Sunday, December 4, 2011

Mike Butler: The no-vote protest vote

Why did the losers lose in last week’s general election? Labour leader-in-departure Phil Goff says it was not their time, and Shane Jones wants to know why three out of every four voters thought Team Goff was unfit to govern. Nearly 300,000 voters deserted Labour between 2005 and 2011 (1) voting with their feet against the Clark-Cullen leadership and Team Goff, plus the policies that went with them.

What were Goff’s unpopular policies? You don’t have to look far to see what went wrong. He promoted a capital gains tax on all property excluding the family home, a policy that former Labour leader David Lange warned would not only lose one election, but would lose the next three.

Goff promised an extra $70-$80 a week to beneficiaries by extending Working for Families eligibility at a time when people who are working cannot fathom why those on benefits – including sole parents – should not be obliged to look for work. Goff’s willingness to extend poverty and deepen the welfare trap prompted welfare commentator Lindsay Mitchell to warn that he should never be allowed to get anywhere near the levers of power.

Goff’s opposition to the partial privatisation of some government assets could have been more successful if the rest of his house was in order. A trawl through Labour policy reveals further ineffective and unpopular party ideas. (2)

Why was the voter turnout so low? Just 73 per cent of enrolled voters cast a vote in Saturday's general election compared with 79 per cent in 2008. Around one million eligible people didn’t vote.

The view that voters stayed away because polls predicted the National Party could govern alone overlooks a wider reality that many feel the electoral process has nothing to do with them. It’s the “don’t vote, governments always win” way of thinking. There is also the view that people who don’t vote are lodging a protest vote.

There is much to protest about, but the most obnoxious aspect of our political system is that the politicians act as if they know best. MMP brought lists of MPs who owe their loyalty to the party hierarchy rather than to an electorate. This led to MPs feeling proud to represent the party line to the electorate, a view expressed by dumped Labour list MP Stuart Nash, Napier, in the Hawke’s Bay Today newspaper. Voters are not silly, and don’t like being dictated to, and many of us believe we live in a representative democracy, founded on the principle of elected individuals representing the people, and not the other way around.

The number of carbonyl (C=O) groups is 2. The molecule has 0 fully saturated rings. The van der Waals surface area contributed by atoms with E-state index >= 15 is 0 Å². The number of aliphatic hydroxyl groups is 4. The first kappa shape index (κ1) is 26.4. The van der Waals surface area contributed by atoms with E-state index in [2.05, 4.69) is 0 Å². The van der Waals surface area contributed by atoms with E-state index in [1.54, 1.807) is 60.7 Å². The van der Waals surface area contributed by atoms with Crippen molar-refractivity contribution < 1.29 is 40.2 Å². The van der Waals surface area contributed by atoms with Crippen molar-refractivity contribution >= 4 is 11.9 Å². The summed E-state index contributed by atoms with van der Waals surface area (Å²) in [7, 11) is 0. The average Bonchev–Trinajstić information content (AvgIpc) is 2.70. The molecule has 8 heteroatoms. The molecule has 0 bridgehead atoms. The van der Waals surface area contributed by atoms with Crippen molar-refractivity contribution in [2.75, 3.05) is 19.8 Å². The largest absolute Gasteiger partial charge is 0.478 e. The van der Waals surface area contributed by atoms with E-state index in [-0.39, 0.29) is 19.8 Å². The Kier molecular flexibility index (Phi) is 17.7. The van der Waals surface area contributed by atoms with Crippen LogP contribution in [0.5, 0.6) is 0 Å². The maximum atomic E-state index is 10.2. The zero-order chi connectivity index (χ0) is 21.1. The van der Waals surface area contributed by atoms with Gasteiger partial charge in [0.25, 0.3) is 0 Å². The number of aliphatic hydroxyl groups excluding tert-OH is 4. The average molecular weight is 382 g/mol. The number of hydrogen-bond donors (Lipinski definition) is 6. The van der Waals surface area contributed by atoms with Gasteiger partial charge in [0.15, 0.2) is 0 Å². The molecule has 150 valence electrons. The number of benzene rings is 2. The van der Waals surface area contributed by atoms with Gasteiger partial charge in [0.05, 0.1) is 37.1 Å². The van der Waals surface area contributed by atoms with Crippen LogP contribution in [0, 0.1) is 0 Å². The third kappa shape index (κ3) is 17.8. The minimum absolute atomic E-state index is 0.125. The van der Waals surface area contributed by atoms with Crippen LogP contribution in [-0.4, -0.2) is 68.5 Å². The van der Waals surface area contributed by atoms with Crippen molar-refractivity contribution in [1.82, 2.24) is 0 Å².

There is also the view that the successful, skilled, and motivated individuals who make it into parliament become well-paid muppets who exist solely to vote for policies created by the politicians who dominate Cabinet, currently John Key, Bill English, Gerry Brownlee, Steven Joyce, and Murray McCully.

Well-paid means very well paid. A backbench MP earns $141,800, the leader of the opposition and Cabinet ministers $257,800, and the prime minister $411,500. All these people are well into the top 10 percent. A bit hypocritical for Goff and other Labour trolls to claim to be speaking for the poor and downtrodden, don’t you think?

Unions are members of the Labour Party, with significant powers and control Labour’s list. Left-wing blogger Chris Trotter said: “It was the block-votes of the trade union affiliates which kept Helen Clark’s political machine ticking over so reliably for the 15 long years it controlled the party.” (3)

Trotter noted that since in the private sector workforce barely one worker in 10 is unionised, “the days when unions constituted a genuinely representative social, economic and political force are long gone”. Union leaders are elected by a few score of hand-picked delegates at an annual conference. “What were formerly the powerhouses of working-class democracy; and the generators of workers’ power; have become self-selecting oligarchies”.